- Time with parents – If mom or dad is still living, NOW is the time to be making those phone calls, inviting them out to lunch or simply spending time with them. The fifth commandment requires us to honor our mothers and fathers. In fact, it’s the only commandment followed by a promise. “Honor your father and your mother, as the LORD your God has commanded you, so that you may live long and that it may go well with you.” (Deuteronomy 15:6) When we allow bitterness and anger over childhood wounds to eat away at our souls, it doesn’t go well with us. Pick up the phone.
- Time at work – Too many people punch in, muddle through the day, and punch out looking forward to their next paychecks, but they are not fully invested in the work they do, the company they serve or the people they work with. Invite a coworker to lunch and take an interest in their personal lives. Everyone needs support and encouragement every day. Is a coworker caring for an aging parent, have a sick child, need help with a project, or just feeling blue about something? A kind word or note from you could make a difference. Also, we’re told to go the extra mile. So, when the boss needs something done that isn’t in your job description, volunteer to take it on. Colossians 3:23-24 tells us to work as though we are working for the Lord. When we do, we are rewarded.
- Time with non-churched people – There are A LOT of weary, hurting, spiritually hungry souls who don’t necessarily take the time to got to church every week. You can make a big impact in their lives. For example, is there a single parent who would appreciate a few hours of free babysitting or help with a project around the house? Is there a nursing home or hospice center near you where people would appreciate chatting with a friendly visitor? Is one of your coworkers planning a move and looking for help loading or unloading boxes? Could a seasoned citizen or handicapped neighbor use some help getting the lawn mowed, leaves raked or driveway shoveled? Did someone have a new baby, or just return from the hospital who would appreciate a meal delivered to their home? Opportunities abound when you look for ways to serve.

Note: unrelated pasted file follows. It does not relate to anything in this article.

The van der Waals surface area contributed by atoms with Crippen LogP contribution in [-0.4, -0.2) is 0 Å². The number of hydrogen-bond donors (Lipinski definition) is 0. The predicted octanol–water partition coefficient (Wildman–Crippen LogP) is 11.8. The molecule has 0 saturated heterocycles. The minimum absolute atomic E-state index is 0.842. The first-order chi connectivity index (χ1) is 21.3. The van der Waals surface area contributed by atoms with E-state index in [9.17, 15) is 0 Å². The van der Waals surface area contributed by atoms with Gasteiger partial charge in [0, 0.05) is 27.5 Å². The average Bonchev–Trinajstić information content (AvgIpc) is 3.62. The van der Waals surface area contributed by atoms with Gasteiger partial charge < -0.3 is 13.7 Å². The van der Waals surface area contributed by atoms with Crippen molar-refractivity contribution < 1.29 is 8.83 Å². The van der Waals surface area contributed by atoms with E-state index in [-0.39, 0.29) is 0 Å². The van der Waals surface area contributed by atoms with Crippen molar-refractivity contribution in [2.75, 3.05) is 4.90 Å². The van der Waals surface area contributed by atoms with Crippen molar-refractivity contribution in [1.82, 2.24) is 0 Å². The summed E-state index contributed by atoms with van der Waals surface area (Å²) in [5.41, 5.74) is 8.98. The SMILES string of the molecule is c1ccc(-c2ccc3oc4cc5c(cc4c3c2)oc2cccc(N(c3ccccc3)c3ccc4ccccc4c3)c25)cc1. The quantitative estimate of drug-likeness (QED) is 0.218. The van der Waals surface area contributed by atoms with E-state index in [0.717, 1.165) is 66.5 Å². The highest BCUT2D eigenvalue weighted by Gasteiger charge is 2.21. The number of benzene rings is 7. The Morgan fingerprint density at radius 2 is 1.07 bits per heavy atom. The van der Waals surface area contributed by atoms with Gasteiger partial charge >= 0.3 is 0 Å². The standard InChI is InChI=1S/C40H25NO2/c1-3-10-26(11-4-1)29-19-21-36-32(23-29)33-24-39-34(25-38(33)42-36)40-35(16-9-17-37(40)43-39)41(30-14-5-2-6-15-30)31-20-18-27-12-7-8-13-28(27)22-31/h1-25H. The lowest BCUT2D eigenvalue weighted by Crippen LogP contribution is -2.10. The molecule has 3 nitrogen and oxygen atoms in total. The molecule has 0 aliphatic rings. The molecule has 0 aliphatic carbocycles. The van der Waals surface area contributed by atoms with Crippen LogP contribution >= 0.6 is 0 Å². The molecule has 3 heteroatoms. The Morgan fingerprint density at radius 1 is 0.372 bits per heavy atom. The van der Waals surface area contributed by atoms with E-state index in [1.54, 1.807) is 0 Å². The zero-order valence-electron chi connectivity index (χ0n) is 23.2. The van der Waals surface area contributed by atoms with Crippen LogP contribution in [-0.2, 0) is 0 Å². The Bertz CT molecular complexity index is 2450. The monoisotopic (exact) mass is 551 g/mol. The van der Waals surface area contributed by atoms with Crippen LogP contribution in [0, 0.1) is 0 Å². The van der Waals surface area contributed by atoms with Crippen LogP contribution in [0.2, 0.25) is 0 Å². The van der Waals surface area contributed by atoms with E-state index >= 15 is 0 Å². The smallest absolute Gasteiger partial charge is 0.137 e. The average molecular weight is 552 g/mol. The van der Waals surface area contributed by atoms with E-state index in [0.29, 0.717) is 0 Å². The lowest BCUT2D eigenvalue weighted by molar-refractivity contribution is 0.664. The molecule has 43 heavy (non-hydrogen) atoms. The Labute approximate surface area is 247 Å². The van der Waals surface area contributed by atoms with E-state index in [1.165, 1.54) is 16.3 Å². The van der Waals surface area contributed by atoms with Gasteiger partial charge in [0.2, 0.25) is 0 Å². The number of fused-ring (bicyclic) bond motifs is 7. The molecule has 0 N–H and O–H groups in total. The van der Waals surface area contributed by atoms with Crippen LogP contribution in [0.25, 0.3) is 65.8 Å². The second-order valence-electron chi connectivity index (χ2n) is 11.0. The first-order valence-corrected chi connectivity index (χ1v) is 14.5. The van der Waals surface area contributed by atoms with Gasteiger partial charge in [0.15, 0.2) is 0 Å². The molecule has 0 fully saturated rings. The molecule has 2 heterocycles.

- Time with fellow believers – People who go to church still need your time and attention. They might have doubts about their faith or fears about the future. Join a small group that meets weekly to get to know people more intimately. You can help people better understand the Bible or their faith. Volunteer to serve in one of the church ministries on Sundays, or in one of the organized church outreaches to the community. Grab a few other church members and seek ways to serve people in the neighborhood. Again, you’ll never run out of ways to serve others.
- Time at rest – Yes, this is also a way to tithe your time, but make it count as a way to fully recharge your batteries. A nap might be nice, but time in nature works miracles in reducing stress. Time around a campfire sharing stories is a great way to rest while connecting with others. Alone time qualifies for rest, too. Not binge watching a TV series, but meaningful time where you clear your mind. Remember, God commands us to enjoy a day of rest every week.
These are just a few ways in which we could easily tithe 144 minutes of our time each day toward things that truly matter to God. The time we invest for God will not return to us empty. In Luke 6:38, Jesus tells us, “Give, and it will be given to you. A good measure, pressed down, shaken together and running over, will be poured into your lap. For with the measure you use, it will be measured to you.”
As we are called to be generous with our money on all occasions, we should seek to be generous with our time, too.